Itchybum, you're entitled to your views, but too much time and effort has already been spent explaining JB and its philosophy to you.
You're unbalancing the signal to noise ratio.

Your bigoted bullsh!t is not welcome here.
Neither are you.
Goodbye.http://www.hostboard.com/ubb/smilies/animated/wave.gif

bjcc
22nd Oct 2004, 01:51
Vfrpilot,

Interesting list of sentences...

By the way, Robbery & Mugging are the same offence....Why the different sentence?

BlueWolf
22nd Oct 2004, 07:27
Maybe we're focussing on the wrong bit of the argument here. Maybe this whole business isn't about whether ordinary people should or shouldn't have firearms, or whether they should or shouldn't have them in their homes.

Maybe the crux of the matter is whether or not ordinary people should or shouldn't be allowed to take whatever action may appear to be necessary in order to protect themselves, and their families, and their homes and possessions, and who knows, maybe even extend such protection to their neighbours, against the real or perceived threat posed by unwelcome and illegal intruders into their homes.

Perhaps, firearms aside for a moment (just a wee short one), society would be a safer place if we began from a standpoint that anyone entering a property not theirs, for the purposes or with the intention of committing a crime, be it of violence, property, or otherwise, leaves their rights to safety, self-defence, and fair treatment under the same laws they are deliberately breaking, at the border or boundary of that property.

Coupled with a legally enshrined right of the property owner to defend and protect himself and his own (or herself and her own, and after all, what jury is going to convict a woman who knifes a rapist), this may provide adequate and effective deterrent against those with criminal intentions.

For those who are not deterred, robust sentencing such as that suggested by
vfrpilotpb may constitute a further line of deterence.

In practice, such an approach will obviously have to give the property owner the benefit of the doubt insofar as whatever "necessary action" may be required. So if the criminal or would-be criminal gets pushed down the stairs, or clubbed with a bat/chair leg/frozen ham, or stabbed with a kitchen knife, or shot (wee short moment over), then more fool him; he had no right to be there, and no rights while he was there.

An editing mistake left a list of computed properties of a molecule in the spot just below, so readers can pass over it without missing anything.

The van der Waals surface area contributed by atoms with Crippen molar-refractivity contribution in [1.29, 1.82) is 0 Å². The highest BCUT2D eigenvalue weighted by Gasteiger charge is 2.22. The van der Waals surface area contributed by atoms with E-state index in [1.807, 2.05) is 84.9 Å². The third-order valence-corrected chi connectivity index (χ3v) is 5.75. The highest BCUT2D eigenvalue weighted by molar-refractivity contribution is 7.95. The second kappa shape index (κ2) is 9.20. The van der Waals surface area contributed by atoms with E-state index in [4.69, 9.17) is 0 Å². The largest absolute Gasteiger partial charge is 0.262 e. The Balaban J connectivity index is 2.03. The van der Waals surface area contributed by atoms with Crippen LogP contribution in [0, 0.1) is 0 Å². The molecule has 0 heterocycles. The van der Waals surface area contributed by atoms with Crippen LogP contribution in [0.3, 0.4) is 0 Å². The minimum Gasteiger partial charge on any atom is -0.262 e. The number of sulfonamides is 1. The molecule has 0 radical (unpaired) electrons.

Whether he was shot in the back, or the foot, or the gonads, or while attempting to scale the back fence on the way out, would be irrelevant.

Once he was over the fence (top of the fence equals lawyer country), he would no longer be fair game.

Since we have determined that he has no right to self-defence whilst committing his crime, or whilst illegally on or in a property for the purposes of committing a crime, if he is armed, with any sort of deadly or potentially deadly weapon, we must assume that his intention is murder, and treat him accordingly.

Some, undoubtedly, will argue that criminals faced with such a conundrum will reason that they may as well be hanged for a sheep as a lamb, and go about their business resolved and equipped for murderous intent; perhaps some of them may. But others will not, and others still will be killed or maimed for their trouble.
And as has been proven throughout human history, when faced with tyrants and criminals of any kind, victory does not come about by lying down and whimpering.
It is a hard truth of being a husband, a father, a homeowner, a provider and protector, that when your family goes to sleep at night, you must keep half an ear open. It is possible that you may be called to stand between your loved ones, and someone who intends them harm. In so doing, you may suffer hurt. That is the blunt reality. It is also what you are there for.
If mankind did not need Men, nature would not have provided them. Think about this.